Plant of the Week
Latin: Juniperus conferta
Groundcovers are the Rodney Dangerfields of the plant kingdom: they don’t get no respect. Everyone wants showy and flashy and seem less than interested in the mundane, work-a-day plants that just quietly go about their lives doing their thing. Shore juniper (Juniperus conferta) is one of these widely used and dependable plants that should get more respect amongst gardeners.
Shore juniper is a horizontal-growing evergreen reaching 16 inches tall with a spread of six feet or more if given sufficient time. It has a dense, procumbent growth form with main stems trailing out sideways, but with lateral branches ascending upwards from the main branch. In its native habitat of Hokkaido, the northernmost island of the Japanese archipelago, it grows in sand dunes, so this growth form allows it to survive in a blowing and shifting sand environment.
It has quarter-inch long, awl-shaped evergreen needles that terminate in a prickly point. The leaves are glaucous green, with a deep groove on the upper surface that is lighter in color than the rest of the leaf. ‘Blue Pacific’, a clone that has been around since the late 1960s, is the form most likely found in nurseries. Its foliage is softer to the touch than the species and more blue than green in color.
Being a conifer, there are no significant flowers. The three-eighths-inch diameter berry – actually a cone because junipers belong to the conifer class – is blue to blackish brown and covered with a heavy waxy bloom.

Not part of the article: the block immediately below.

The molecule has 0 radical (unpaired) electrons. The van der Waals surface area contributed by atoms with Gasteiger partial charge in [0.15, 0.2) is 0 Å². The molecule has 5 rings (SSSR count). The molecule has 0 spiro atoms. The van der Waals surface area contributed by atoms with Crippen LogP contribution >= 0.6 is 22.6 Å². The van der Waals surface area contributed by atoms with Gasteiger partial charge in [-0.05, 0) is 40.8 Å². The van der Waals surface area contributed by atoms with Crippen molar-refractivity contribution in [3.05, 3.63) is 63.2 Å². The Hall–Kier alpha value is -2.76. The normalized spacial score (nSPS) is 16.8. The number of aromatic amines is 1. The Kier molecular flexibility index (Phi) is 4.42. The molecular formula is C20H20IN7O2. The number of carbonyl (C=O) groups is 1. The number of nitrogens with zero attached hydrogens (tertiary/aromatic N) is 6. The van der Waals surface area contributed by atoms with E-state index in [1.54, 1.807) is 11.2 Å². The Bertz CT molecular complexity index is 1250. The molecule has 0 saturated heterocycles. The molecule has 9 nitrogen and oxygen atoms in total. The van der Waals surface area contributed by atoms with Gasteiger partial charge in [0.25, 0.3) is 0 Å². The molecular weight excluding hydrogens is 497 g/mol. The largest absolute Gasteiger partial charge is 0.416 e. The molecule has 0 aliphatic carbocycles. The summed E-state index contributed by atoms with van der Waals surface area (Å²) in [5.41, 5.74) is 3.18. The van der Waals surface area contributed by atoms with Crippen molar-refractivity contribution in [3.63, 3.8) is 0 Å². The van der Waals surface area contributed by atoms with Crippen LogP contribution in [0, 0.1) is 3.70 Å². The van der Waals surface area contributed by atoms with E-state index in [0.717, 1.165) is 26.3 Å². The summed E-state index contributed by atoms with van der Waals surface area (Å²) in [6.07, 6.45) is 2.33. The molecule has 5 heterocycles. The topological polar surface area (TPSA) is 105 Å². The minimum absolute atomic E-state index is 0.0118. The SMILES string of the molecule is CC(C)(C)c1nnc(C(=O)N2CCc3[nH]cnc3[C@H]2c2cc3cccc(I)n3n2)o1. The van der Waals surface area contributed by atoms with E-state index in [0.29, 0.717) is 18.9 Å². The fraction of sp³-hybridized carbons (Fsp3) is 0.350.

Shore juniper was introduced into the United States in 1915 by E. H. Wilson (1876–1930), one of the world’s most famous and productive plant explorers. “China” Wilson, as he was known during the heyday of his collecting career during the first decade of the 20th century, first worked for England’s Veitch Nursery and then was hired away to collect for the Arnold Arboretum in Boston.
In 1910, Wilson was nearly killed in a landslide in western China, and from that time on his collecting expeditions became decidedly less risky. Between 1912 and 1918, he made many trips to Japan, often taking his wife and daughter. During the 1915 trip to the cold and blustery Hokkaido, he collected living material of shore juniper. His most significant introduction for Arkansas gardeners were the 50 evergreen azalea clones he introduced in 1918 from the city of Kurume on Kyushu, the most southern of the three main islands of Japan.
Shore juniper is an excellent groundcover for most landscape situations in the southeastern United States. It works well on steep slopes and in raised beds where the branches are allowed to cascade over the edge. As a groundcover, shore juniper is easier to maintain than really prostrate selections of J. horizontalis, such as ‘Blue Rug’ or ‘Bar Harbor’, because the extra height of shore juniper makes it more difficult for competing plants such as bermudagrass to become established.
Though best in full sun, it will tolerate light shade better than most other junipers. It requires reasonable drainage, but I have it growing in compacted clay that few other plants would tolerate. It appears to grow about as well in alkaline or acidic soil conditions. Like all junipers, shore juniper has great drought tolerance once established. Plants are hardy from zones 5 through 10.
‘Blue Pacific’ is the most common clone grown and one of the best. ‘Silver Mist’ has a more silvery color and a more compact habit. ‘All Gold’ is a new golden foliage form that will be more common in coming years.
By: Gerald Klingaman, retired
Retired Extension Horticulturist - Ornamentals
Extension News - January 27, 2012
The University of Arkansas Division of Agriculture does not maintain lists of retail outlets where these plants can be purchased. Please check your local nursery or other retail outlets to ask about the availability of these plants for your growing area.